Articles from the Texas Press Messenger monthly trade journal, the official publication of Texas Press Association. Contact us with news items or for advertising rates.

Public notice ad available for your homepage Print E-mail
Monday, 04 August 2014 13:47

doorwaypublicnoticesFinding the massive (and growing) online clearinghouse for public notices just got easier, thanks to an attractive new "doorway" interactive graphic. Click here to view the instructions and download the graphic.
Your newspaper's website visitors need only click the doorway graphic to find the searchable database of public notices — at — that yours and hundreds of other Texas newspapers upload on a daily, weekly or semiweekly basis.
This convenient way for readers to tap into required notices that local and state governmental bodies place can boost readership while providing a powerful augmentation to the classified- and display-style notices that newspapers publish in print. Plus, it's a pleasing and effective way to draw more readers to websites, with very little effort.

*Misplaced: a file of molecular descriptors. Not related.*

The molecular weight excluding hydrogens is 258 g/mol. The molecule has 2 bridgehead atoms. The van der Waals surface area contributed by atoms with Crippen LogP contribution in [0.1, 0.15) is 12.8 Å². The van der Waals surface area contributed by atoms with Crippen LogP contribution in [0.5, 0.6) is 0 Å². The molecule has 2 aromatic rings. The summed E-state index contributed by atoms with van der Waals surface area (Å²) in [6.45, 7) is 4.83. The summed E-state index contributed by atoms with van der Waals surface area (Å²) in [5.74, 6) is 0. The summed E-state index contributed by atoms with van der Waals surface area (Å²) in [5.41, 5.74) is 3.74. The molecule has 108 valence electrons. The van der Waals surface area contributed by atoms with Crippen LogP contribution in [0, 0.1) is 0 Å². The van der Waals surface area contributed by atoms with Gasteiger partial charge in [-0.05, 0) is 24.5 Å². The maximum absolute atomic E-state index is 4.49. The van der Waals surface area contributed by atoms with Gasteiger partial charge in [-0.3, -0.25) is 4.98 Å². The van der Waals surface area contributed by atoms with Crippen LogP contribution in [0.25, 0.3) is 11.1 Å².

Demand for this kind of feature on websites is rooted in an array of current market conditions. First, non-newspaper lobbying organizations, over the last decade, have pushed members and committees of the Texas Legislature to remove printed public notice requirements in state law in favor of placing those notices on governmental bodies' websites, or on private and even out-of-state websites.

State Anti-SLAPP statutes create substantive First Amendment rights Print E-mail